Cube Gallery, hosts the latest works of the artist Vassilis Karakatsanis, in his solo show entitled Distinct District. This exhibition is the continuity of the unity, in the same title, already presented in Athens, Cyprus, Denmark, the United Arab Emirates and the 24th Art Athina and it is Vassilis Karakatsanis’s second solo show hosted in Cube and the 93rd included in his curriculum vitae.
Distinct District is a visual approach to the Athenian landscape through personal experiences. Each painting is a true story that has played out in the suffocating, concrete environment of districts in Athens and Piraeus. A personal journal with churches as bookmarks, identifying each region. These are ‘distinct’ points, which do not depict reality but rather sum up the artist’s feelings and, through this virtual reality, presumably the viewer’s too. Furniture, objects, insects and animals stand out against the urban grid, evoking our effort for an urban way of life – at times authentic, at times not. There is asceticism and abstraction in the depiction of the urban landscape, and humorous symbolism, as the artist states his personal conclusions and acceptance of reality. An acceptance and affirmation that required a 36-year artistic journey in order to be expressed. In most of his thematic units, he deciphers the urban landscape as an internal process. Today, surrounding space is presented as a surprise, as theatrical action.
Nikos Vatopoulos and Manina Zoumboulaki have written the texts for Distinct District.
“VASSILIS KARAKATSANIS” by Manina Zoumboulaki
Athens, as you’ve never seen it before: living from the inside out, with inwardness and introversion, but with colours and perfumes that make it a magical Athens – a city flying above its crowds and cramped spaces.
The new series of works by Vassilis Karakatsanis titled “Distinct District” is, in the words of the painter, “an artistic approach to the Athenian landscape through personal experiences”. But it’s not just that.
Vasilis’s suddenly beautiful apartment buildings, one stuck on the other, breathe vividly through the laundry hanging out to dry, the colourful awnings and the crenellated balconies. Church domes grab the eye like bookmarks, identifying particular areas of Athens and Piraeus. And while all these pictures are real, with people moving, having sex and living behind the balcony doors; at the same time, they are reminiscent of opera sets.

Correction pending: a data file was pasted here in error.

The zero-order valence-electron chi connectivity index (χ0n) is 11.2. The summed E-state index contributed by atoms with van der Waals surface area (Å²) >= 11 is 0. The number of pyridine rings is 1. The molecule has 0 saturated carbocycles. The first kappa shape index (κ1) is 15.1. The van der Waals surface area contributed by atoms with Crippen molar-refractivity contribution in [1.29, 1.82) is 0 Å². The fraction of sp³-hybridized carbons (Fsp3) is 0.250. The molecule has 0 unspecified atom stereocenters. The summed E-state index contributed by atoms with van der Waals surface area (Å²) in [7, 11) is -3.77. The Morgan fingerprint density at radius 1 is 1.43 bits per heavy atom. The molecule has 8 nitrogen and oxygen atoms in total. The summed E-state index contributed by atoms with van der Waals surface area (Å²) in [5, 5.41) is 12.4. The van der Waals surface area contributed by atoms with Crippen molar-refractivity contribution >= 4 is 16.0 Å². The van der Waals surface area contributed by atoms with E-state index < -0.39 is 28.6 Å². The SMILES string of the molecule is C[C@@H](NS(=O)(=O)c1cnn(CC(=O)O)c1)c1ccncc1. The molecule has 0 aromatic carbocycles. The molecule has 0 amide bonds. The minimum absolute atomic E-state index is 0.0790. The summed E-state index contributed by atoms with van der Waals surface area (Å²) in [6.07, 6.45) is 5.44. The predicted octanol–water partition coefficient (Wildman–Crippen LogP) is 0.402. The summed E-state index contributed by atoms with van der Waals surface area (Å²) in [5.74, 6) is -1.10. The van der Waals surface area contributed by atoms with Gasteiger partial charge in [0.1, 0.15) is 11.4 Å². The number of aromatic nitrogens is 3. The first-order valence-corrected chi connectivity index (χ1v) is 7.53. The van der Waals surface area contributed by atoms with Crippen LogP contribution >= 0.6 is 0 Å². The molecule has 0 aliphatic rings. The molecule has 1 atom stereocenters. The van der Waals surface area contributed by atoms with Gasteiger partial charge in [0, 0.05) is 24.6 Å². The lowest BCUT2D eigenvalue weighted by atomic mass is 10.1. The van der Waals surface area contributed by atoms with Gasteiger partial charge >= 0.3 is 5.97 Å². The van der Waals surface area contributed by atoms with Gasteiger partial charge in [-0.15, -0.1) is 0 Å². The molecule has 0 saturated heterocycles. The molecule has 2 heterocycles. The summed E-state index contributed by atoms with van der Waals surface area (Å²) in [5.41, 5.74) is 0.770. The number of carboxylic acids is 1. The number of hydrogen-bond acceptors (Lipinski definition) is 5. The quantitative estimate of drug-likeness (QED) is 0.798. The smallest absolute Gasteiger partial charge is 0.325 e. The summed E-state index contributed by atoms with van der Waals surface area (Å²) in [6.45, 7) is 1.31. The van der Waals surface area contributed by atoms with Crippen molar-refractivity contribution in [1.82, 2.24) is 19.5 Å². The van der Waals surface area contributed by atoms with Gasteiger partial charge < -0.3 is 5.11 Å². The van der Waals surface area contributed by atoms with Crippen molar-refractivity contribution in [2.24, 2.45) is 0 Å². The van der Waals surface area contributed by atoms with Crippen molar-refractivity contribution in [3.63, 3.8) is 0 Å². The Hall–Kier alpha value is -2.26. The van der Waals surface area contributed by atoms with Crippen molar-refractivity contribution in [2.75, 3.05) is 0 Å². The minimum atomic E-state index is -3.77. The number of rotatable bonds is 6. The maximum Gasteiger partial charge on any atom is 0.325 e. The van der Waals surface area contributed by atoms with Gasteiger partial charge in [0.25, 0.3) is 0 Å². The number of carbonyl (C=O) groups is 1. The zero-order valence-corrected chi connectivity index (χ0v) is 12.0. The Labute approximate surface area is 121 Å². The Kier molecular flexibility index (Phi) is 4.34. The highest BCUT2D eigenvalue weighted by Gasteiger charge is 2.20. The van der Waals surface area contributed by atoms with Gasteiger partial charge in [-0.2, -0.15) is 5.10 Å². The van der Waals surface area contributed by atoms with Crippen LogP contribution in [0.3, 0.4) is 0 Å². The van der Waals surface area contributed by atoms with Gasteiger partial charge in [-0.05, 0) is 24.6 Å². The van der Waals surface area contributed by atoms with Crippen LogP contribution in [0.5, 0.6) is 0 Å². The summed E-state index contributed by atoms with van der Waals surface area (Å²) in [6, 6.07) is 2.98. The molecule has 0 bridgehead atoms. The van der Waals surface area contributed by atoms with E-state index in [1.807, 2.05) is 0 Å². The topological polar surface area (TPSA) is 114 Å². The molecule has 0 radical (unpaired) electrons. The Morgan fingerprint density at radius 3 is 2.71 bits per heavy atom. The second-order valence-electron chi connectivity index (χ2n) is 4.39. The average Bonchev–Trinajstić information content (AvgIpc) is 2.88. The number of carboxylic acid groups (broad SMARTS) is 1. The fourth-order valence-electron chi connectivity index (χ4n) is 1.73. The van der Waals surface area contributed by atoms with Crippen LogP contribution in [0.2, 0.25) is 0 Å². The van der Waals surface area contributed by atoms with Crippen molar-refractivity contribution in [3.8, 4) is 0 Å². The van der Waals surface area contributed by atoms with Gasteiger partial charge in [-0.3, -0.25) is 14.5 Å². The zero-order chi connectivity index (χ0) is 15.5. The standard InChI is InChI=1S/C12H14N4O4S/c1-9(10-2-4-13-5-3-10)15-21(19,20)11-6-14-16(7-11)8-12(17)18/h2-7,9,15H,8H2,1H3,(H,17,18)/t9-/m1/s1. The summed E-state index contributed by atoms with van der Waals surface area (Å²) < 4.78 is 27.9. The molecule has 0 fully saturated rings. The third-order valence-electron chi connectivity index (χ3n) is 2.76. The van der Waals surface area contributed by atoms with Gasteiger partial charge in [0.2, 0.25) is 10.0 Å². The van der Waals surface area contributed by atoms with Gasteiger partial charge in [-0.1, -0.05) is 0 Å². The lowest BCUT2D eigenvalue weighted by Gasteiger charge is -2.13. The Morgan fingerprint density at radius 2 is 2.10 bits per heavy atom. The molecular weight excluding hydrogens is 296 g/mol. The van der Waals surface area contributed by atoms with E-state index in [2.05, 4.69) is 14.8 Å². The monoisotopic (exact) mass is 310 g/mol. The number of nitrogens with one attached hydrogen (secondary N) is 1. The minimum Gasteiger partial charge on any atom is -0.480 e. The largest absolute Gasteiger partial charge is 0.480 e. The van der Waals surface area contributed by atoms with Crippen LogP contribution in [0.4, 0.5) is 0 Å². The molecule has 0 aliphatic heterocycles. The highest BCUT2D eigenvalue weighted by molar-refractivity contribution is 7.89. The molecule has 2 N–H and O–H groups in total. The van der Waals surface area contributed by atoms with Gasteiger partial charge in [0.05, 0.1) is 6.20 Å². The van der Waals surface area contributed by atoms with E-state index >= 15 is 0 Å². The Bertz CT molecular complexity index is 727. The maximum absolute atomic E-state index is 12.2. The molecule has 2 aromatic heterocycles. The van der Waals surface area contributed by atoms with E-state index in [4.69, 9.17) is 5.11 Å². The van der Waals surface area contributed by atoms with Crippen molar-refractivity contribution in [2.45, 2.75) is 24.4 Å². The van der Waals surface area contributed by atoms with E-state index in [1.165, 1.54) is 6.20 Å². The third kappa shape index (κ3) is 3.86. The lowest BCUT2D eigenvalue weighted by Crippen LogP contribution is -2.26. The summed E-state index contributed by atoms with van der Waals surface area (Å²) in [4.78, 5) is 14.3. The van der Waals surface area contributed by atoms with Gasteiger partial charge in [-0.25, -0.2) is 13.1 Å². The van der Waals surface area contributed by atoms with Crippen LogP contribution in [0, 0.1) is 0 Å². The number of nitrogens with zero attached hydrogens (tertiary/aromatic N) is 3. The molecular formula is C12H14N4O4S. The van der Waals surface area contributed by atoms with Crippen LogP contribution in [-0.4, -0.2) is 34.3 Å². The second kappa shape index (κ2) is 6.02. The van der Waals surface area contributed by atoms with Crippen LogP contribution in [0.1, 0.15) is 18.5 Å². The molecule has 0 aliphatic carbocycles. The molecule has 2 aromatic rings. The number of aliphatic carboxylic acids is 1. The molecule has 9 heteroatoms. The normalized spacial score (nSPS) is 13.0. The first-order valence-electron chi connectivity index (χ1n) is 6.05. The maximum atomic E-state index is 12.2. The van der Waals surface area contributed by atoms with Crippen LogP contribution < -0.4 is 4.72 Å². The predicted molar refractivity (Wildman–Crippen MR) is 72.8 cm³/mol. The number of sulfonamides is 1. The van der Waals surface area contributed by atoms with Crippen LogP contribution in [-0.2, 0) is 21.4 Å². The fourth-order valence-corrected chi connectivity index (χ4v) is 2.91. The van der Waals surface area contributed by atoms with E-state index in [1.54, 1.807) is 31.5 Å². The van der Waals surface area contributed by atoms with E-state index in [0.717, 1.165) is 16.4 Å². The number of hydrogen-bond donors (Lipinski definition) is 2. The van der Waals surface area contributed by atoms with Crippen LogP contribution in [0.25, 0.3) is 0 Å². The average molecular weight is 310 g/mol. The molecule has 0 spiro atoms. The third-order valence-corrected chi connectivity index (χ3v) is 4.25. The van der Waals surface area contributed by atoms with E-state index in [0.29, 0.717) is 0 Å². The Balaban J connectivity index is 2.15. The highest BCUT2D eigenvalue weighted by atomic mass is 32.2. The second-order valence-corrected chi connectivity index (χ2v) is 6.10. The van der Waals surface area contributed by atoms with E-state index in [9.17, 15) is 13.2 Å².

A “grandmother’s” side-table; a shiny, cypress-green plastic chair (the kind gipsies sell off their trucks); a goldfish bowl; a carpet/jacket; a gown/motif, all in the foreground, and the apartment blocks behind them, breathing silently.
The deep colours and human figures take you by surprise, as do the fluffy insects, and the pets that pose, all sly innocence, as if they were in front of a photo lens.
Thirty-six years of visual arts journeys, wanderings and discoveries in the life and art of Vassilis Karakatsanis are spread out over his latest works, resting upon recognizable but disguised elements of the Athenian urban landscape.
All elements are used with inwardness, with a depth that surprises you and, in a way, keeps you in a state of astonishment. None of the works loses the artist’s sense of humour and a typical wry smile, making them realistic and wildly surrealist at the same time. This is his signature, the connective tissue that has held together Vassilis’s works over the past forty years or so... and here we come upon it at its most mature, interesting and truly beautiful moment.
Athens, October 2018
“Vassilis Karakatsanis’s Athens” by Nikos Vatopoulos
The experienced gaze on the city, the gaze that scans its niches and caches; that gaze, with its reserve of experience, has claimed the right to be free. Unfettered by stereotypical perceptions of Athens, Vassilis Karakatsanis defines the extension of an active plan for the visual mapping of a broad personal fresco. It flows into Athens in a mood of equal confrontation, face to face, feeling by feeling, gesture by gesture, in order to finally exalt its own palimpsest, which carries a common body of memories and desires.